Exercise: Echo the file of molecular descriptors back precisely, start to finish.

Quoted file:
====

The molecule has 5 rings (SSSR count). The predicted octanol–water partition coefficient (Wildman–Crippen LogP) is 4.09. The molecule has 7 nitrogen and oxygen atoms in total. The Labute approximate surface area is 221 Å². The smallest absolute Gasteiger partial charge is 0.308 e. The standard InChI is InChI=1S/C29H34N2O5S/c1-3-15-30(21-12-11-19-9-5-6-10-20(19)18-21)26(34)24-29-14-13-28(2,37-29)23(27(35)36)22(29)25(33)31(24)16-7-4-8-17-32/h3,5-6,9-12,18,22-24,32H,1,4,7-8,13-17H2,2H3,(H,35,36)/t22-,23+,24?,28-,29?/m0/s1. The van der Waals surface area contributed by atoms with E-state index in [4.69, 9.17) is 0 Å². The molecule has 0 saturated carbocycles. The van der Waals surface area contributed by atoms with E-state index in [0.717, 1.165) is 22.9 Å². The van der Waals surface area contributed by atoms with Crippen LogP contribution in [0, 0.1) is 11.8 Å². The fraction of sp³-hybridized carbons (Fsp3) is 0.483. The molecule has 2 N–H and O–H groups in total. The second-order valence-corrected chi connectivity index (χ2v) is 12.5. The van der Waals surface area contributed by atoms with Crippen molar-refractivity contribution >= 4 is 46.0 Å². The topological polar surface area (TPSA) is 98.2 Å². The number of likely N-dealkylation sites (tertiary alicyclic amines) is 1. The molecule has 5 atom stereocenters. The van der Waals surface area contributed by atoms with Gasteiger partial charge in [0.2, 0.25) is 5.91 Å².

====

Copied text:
The molecule has 5 rings (SSSR count). The predicted octanol–water partition coefficient (Wildman–Crippen LogP) is 4.09. The molecule has 7 nitrogen and oxygen atoms in total. The Labute approximate surface area is 221 Å². The smallest absolute Gasteiger partial charge is 0.308 e. The standard InChI is InChI=1S/C29H34N2O5S/c1-3-15-30(21-12-11-19-9-5-6-10-20(19)18-21)26(34)24-29-14-13-28(2,37-29)23(27(35)36)22(29)25(33)31(24)16-7-4-8-17-32/h3,5-6,9-12,18,22-24,32H,1,4,7-8,13-17H2,2H3,(H,35,36)/t22-,23+,24?,28-,29?/m0/s1. The van der Waals surface area contributed by atoms with E-state index in [4.69, 9.17) is 0 Å². The molecule has 0 saturated carbocycles. The van der Waals surface area contributed by atoms with E-state index in [0.717, 1.165) is 22.9 Å². The van der Waals surface area contributed by atoms with Crippen LogP contribution in [0, 0.1) is 11.8 Å². The fraction of sp³-hybridized carbons (Fsp3) is 0.483. The molecule has 2 N–H and O–H groups in total. The second-order valence-corrected chi connectivity index (χ2v) is 12.5. The van der Waals surface area contributed by atoms with Crippen molar-refractivity contribution >= 4 is 46.0 Å². The topological polar surface area (TPSA) is 98.2 Å². The number of likely N-dealkylation sites (tertiary alicyclic amines) is 1. The molecule has 5 atom stereocenters. The van der Waals surface area contributed by atoms with Gasteiger partial charge in [0.2, 0.25) is 5.91 Å².